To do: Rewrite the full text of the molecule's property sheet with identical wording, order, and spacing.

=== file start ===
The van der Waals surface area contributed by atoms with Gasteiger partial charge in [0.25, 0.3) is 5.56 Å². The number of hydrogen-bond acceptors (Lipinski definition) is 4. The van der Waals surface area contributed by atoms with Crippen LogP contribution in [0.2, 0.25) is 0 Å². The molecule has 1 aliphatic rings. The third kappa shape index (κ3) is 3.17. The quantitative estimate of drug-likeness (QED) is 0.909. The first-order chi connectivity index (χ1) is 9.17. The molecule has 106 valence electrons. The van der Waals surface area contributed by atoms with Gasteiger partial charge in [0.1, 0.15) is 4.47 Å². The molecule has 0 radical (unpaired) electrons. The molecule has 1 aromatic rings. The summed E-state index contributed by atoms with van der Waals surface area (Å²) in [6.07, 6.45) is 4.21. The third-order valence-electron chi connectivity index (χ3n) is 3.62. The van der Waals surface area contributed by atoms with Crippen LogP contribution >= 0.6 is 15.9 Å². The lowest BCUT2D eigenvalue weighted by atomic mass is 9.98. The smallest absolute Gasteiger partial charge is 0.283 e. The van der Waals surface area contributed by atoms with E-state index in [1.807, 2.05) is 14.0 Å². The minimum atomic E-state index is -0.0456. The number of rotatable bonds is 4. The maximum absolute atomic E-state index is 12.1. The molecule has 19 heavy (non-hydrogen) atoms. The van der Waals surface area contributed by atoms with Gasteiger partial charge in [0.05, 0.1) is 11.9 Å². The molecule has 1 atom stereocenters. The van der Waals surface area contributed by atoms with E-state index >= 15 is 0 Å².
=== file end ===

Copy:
The van der Waals surface area contributed by atoms with Gasteiger partial charge in [0.25, 0.3) is 5.56 Å². The number of hydrogen-bond acceptors (Lipinski definition) is 4. The van der Waals surface area contributed by atoms with Crippen LogP contribution in [0.2, 0.25) is 0 Å². The molecule has 1 aliphatic rings. The third kappa shape index (κ3) is 3.17. The quantitative estimate of drug-likeness (QED) is 0.909. The first-order chi connectivity index (χ1) is 9.17. The molecule has 106 valence electrons. The van der Waals surface area contributed by atoms with Gasteiger partial charge in [0.1, 0.15) is 4.47 Å². The molecule has 0 radical (unpaired) electrons. The molecule has 1 aromatic rings. The summed E-state index contributed by atoms with van der Waals surface area (Å²) in [6.07, 6.45) is 4.21. The third-order valence-electron chi connectivity index (χ3n) is 3.62. The van der Waals surface area contributed by atoms with Crippen LogP contribution >= 0.6 is 15.9 Å². The lowest BCUT2D eigenvalue weighted by atomic mass is 9.98. The smallest absolute Gasteiger partial charge is 0.283 e. The van der Waals surface area contributed by atoms with E-state index in [1.807, 2.05) is 14.0 Å². The minimum atomic E-state index is -0.0456. The number of rotatable bonds is 4. The maximum absolute atomic E-state index is 12.1. The molecule has 19 heavy (non-hydrogen) atoms. The van der Waals surface area contributed by atoms with Gasteiger partial charge in [0.05, 0.1) is 11.9 Å². The molecule has 1 atom stereocenters. The van der Waals surface area contributed by atoms with E-state index >= 15 is 0 Å².